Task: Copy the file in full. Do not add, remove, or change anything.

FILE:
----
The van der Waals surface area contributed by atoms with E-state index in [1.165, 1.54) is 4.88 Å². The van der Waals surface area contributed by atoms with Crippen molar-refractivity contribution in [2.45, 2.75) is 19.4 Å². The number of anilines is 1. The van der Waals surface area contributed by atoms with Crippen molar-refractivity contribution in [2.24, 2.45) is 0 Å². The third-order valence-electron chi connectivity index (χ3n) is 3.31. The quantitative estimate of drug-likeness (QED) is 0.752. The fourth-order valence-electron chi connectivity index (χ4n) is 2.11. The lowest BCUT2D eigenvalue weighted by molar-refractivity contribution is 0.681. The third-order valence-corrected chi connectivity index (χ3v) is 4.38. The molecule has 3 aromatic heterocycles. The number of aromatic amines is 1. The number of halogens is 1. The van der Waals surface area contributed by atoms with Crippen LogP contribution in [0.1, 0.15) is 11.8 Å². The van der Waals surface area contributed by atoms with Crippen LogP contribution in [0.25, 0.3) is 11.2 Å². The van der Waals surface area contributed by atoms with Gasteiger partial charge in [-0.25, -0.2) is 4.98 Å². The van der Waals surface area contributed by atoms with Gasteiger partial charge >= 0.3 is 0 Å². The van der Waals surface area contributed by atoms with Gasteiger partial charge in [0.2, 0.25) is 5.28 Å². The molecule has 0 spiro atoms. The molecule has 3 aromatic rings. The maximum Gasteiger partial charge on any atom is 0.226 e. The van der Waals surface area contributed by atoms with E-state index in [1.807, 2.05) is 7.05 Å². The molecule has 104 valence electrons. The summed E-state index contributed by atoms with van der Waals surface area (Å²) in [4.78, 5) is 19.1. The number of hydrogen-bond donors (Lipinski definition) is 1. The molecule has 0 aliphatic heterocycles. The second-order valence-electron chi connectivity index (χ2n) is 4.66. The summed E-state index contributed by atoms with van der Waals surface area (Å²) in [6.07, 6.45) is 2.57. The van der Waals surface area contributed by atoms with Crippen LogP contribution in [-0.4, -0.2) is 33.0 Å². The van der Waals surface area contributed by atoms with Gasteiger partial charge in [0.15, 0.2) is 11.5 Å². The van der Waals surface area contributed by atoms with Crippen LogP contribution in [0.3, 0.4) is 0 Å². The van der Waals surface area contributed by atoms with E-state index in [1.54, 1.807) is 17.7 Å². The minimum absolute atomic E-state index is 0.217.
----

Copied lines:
The van der Waals surface area contributed by atoms with E-state index in [1.165, 1.54) is 4.88 Å². The van der Waals surface area contributed by atoms with Crippen molar-refractivity contribution in [2.45, 2.75) is 19.4 Å². The number of anilines is 1. The van der Waals surface area contributed by atoms with Crippen molar-refractivity contribution in [2.24, 2.45) is 0 Å². The third-order valence-electron chi connectivity index (χ3n) is 3.31. The quantitative estimate of drug-likeness (QED) is 0.752. The fourth-order valence-electron chi connectivity index (χ4n) is 2.11. The lowest BCUT2D eigenvalue weighted by molar-refractivity contribution is 0.681. The third-order valence-corrected chi connectivity index (χ3v) is 4.38. The molecule has 3 aromatic heterocycles. The number of aromatic amines is 1. The number of halogens is 1. The van der Waals surface area contributed by atoms with Crippen LogP contribution in [0.1, 0.15) is 11.8 Å². The van der Waals surface area contributed by atoms with Crippen LogP contribution in [0.25, 0.3) is 11.2 Å². The van der Waals surface area contributed by atoms with Gasteiger partial charge in [-0.25, -0.2) is 4.98 Å². The van der Waals surface area contributed by atoms with Gasteiger partial charge >= 0.3 is 0 Å². The van der Waals surface area contributed by atoms with Gasteiger partial charge in [0.2, 0.25) is 5.28 Å². The molecule has 0 spiro atoms. The molecule has 3 aromatic rings. The maximum Gasteiger partial charge on any atom is 0.226 e. The van der Waals surface area contributed by atoms with E-state index in [1.807, 2.05) is 7.05 Å². The molecule has 104 valence electrons. The summed E-state index contributed by atoms with van der Waals surface area (Å²) in [4.78, 5) is 19.1. The number of hydrogen-bond donors (Lipinski definition) is 1. The molecule has 0 aliphatic heterocycles. The second-order valence-electron chi connectivity index (χ2n) is 4.66. The summed E-state index contributed by atoms with van der Waals surface area (Å²) in [6.07, 6.45) is 2.57. The van der Waals surface area contributed by atoms with Crippen LogP contribution in [-0.4, -0.2) is 33.0 Å². The van der Waals surface area contributed by atoms with Gasteiger partial charge in [0.15, 0.2) is 11.5 Å². The van der Waals surface area contributed by atoms with Crippen LogP contribution in [0.3, 0.4) is 0 Å². The van der Waals surface area contributed by atoms with E-state index in [1.54, 1.807) is 17.7 Å². The minimum absolute atomic E-state index is 0.217.